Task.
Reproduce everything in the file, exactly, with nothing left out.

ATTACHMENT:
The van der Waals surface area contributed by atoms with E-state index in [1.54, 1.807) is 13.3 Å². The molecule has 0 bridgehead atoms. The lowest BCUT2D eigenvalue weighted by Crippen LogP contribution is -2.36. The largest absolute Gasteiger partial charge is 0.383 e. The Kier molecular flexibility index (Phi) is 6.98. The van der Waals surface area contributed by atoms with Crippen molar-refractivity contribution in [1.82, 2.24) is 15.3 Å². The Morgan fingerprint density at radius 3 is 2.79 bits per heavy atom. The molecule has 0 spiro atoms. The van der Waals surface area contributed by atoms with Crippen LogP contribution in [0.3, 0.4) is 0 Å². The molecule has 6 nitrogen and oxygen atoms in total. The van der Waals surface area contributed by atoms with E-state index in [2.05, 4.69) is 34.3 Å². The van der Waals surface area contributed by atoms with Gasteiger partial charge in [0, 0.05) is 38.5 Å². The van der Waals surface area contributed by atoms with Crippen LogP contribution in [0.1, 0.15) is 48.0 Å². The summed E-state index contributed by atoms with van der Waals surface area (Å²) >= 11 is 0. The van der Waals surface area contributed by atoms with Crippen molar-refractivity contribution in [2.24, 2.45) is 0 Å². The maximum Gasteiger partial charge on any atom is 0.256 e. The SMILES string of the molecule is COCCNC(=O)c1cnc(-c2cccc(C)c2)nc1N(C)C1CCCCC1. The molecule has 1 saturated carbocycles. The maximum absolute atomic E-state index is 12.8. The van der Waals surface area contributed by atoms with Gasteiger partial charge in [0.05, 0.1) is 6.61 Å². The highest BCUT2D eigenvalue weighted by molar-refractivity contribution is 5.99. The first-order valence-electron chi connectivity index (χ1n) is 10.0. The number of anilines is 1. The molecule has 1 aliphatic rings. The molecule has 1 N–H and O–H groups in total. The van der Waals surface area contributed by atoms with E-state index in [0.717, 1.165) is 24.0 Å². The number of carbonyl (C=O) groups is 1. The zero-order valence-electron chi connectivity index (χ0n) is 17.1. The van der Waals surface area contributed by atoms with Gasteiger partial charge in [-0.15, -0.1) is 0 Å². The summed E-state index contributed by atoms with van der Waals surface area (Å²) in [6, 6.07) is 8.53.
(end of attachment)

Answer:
The van der Waals surface area contributed by atoms with E-state index in [1.54, 1.807) is 13.3 Å². The molecule has 0 bridgehead atoms. The lowest BCUT2D eigenvalue weighted by Crippen LogP contribution is -2.36. The largest absolute Gasteiger partial charge is 0.383 e. The Kier molecular flexibility index (Phi) is 6.98. The van der Waals surface area contributed by atoms with Crippen molar-refractivity contribution in [1.82, 2.24) is 15.3 Å². The Morgan fingerprint density at radius 3 is 2.79 bits per heavy atom. The molecule has 0 spiro atoms. The van der Waals surface area contributed by atoms with Crippen LogP contribution in [0.3, 0.4) is 0 Å². The molecule has 6 nitrogen and oxygen atoms in total. The van der Waals surface area contributed by atoms with E-state index in [2.05, 4.69) is 34.3 Å². The van der Waals surface area contributed by atoms with Gasteiger partial charge in [0, 0.05) is 38.5 Å². The van der Waals surface area contributed by atoms with Crippen LogP contribution in [0.1, 0.15) is 48.0 Å². The summed E-state index contributed by atoms with van der Waals surface area (Å²) >= 11 is 0. The van der Waals surface area contributed by atoms with Crippen molar-refractivity contribution in [2.24, 2.45) is 0 Å². The maximum Gasteiger partial charge on any atom is 0.256 e. The SMILES string of the molecule is COCCNC(=O)c1cnc(-c2cccc(C)c2)nc1N(C)C1CCCCC1. The molecule has 1 saturated carbocycles. The maximum absolute atomic E-state index is 12.8. The van der Waals surface area contributed by atoms with Gasteiger partial charge in [0.05, 0.1) is 6.61 Å². The highest BCUT2D eigenvalue weighted by molar-refractivity contribution is 5.99. The first-order valence-electron chi connectivity index (χ1n) is 10.0. The number of anilines is 1. The molecule has 1 aliphatic rings. The molecule has 1 N–H and O–H groups in total. The van der Waals surface area contributed by atoms with E-state index in [0.717, 1.165) is 24.0 Å². The number of carbonyl (C=O) groups is 1. The zero-order valence-electron chi connectivity index (χ0n) is 17.1. The van der Waals surface area contributed by atoms with Gasteiger partial charge in [-0.15, -0.1) is 0 Å². The summed E-state index contributed by atoms with van der Waals surface area (Å²) in [6, 6.07) is 8.53.